Cassava breeding: current status, bottlenecks and the potential of biotechnology tools
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Permanent link to this item: http://hdl.handle.net/10568/43246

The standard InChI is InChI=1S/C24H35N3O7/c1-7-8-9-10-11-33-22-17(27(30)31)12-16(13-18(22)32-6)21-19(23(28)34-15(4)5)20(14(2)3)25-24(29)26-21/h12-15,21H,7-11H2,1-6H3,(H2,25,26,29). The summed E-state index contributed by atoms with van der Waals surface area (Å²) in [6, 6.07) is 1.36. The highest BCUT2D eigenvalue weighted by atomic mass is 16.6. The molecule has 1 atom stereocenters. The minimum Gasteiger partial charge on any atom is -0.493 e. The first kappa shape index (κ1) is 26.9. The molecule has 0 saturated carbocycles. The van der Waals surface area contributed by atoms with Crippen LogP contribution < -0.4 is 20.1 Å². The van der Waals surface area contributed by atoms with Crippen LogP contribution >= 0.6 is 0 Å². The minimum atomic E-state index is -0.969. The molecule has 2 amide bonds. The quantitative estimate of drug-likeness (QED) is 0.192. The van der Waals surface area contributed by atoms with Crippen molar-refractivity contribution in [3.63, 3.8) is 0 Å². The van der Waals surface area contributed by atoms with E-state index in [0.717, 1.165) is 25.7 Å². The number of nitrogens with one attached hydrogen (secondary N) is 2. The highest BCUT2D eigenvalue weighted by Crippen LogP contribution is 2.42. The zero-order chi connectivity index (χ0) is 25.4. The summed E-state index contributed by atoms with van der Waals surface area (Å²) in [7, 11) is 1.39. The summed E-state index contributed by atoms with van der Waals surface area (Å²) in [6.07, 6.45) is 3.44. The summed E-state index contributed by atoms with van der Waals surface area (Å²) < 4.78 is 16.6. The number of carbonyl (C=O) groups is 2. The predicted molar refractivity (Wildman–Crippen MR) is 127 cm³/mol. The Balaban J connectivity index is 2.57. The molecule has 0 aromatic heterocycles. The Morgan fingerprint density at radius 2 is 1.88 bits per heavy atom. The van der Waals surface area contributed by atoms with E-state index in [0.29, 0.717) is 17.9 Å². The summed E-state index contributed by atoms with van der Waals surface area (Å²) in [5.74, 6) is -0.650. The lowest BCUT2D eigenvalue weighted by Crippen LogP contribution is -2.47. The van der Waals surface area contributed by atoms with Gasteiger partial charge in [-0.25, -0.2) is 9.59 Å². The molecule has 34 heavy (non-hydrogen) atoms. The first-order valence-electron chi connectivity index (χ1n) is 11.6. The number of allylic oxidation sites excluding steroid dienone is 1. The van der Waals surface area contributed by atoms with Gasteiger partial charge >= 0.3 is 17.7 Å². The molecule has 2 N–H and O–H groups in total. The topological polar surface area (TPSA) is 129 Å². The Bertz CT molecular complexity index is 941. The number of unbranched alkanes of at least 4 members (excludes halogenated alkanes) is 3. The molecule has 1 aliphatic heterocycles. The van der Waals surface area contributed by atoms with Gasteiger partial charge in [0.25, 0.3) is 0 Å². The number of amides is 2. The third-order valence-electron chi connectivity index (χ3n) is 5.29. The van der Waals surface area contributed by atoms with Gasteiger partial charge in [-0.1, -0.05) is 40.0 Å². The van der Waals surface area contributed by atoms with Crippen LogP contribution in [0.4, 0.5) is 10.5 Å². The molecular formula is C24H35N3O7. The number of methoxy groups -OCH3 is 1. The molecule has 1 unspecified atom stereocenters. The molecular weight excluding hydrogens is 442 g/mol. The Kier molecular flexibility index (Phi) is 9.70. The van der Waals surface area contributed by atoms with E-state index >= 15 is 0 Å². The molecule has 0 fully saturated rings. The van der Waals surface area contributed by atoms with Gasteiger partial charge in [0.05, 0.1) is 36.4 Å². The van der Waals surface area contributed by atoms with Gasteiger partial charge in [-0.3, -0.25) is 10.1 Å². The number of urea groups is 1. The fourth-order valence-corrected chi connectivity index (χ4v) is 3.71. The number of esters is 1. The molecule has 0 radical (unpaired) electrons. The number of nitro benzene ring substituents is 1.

Cassava is an important energy source in the diets of millions of people in tropical and subtropical regions of the world. It is a key subsistence crop, and its industrial uses are steadily growing. In spite of its economic and social relevance, relatively little investment has been made for research on cassava. However, conventional breeding resulted in more stable production through enhanced tolerance to biotic and abiotic stresses; increased productivity, both in fresh root production and increased dry matter content; and, more recently, improvements in qualitative traits such as starch quality and increased carotenoids content. The inbreeding of cassava has been identified as a key step for more efficient genetic improvement of the crop, therefore, research is underway to develop protocol(s) for the production of doubled haploids. Marker-assisted selection has been successfully applied to cassava, but in a more modest scale compared with other crops. More support and emphasis is needed on practical applications of molecular marker technology in cassava improvement. The availability of more efficient genotyping approaches and the cassava genome sequence promise to increase the impact of biotechnology tools on cassava improvement. Efficient and reliable phenotyping of cassava remains a challenging goal to achieve in the near future.